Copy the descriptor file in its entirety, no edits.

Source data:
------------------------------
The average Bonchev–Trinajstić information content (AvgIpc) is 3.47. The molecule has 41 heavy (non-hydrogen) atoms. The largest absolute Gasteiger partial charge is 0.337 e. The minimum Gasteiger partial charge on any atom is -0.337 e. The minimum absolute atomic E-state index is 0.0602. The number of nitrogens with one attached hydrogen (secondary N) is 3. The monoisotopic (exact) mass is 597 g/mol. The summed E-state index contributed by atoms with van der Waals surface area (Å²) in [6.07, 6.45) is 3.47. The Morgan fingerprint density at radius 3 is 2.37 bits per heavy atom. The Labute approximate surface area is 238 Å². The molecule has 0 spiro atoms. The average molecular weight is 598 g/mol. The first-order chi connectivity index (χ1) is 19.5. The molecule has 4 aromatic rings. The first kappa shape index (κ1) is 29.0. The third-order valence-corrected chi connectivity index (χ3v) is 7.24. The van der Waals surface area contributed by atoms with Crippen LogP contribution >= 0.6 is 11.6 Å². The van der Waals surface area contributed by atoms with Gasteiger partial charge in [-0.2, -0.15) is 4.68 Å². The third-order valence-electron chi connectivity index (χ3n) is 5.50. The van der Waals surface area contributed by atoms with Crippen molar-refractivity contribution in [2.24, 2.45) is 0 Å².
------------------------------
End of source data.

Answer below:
The average Bonchev–Trinajstić information content (AvgIpc) is 3.47. The molecule has 41 heavy (non-hydrogen) atoms. The largest absolute Gasteiger partial charge is 0.337 e. The minimum Gasteiger partial charge on any atom is -0.337 e. The minimum absolute atomic E-state index is 0.0602. The number of nitrogens with one attached hydrogen (secondary N) is 3. The monoisotopic (exact) mass is 597 g/mol. The summed E-state index contributed by atoms with van der Waals surface area (Å²) in [6.07, 6.45) is 3.47. The Morgan fingerprint density at radius 3 is 2.37 bits per heavy atom. The Labute approximate surface area is 238 Å². The molecule has 0 spiro atoms. The average molecular weight is 598 g/mol. The first-order chi connectivity index (χ1) is 19.5. The molecule has 4 aromatic rings. The first kappa shape index (κ1) is 29.0. The third-order valence-corrected chi connectivity index (χ3v) is 7.24. The van der Waals surface area contributed by atoms with Crippen LogP contribution >= 0.6 is 11.6 Å². The van der Waals surface area contributed by atoms with Gasteiger partial charge in [-0.2, -0.15) is 4.68 Å². The third-order valence-electron chi connectivity index (χ3n) is 5.50. The van der Waals surface area contributed by atoms with Crippen molar-refractivity contribution in [2.24, 2.45) is 0 Å².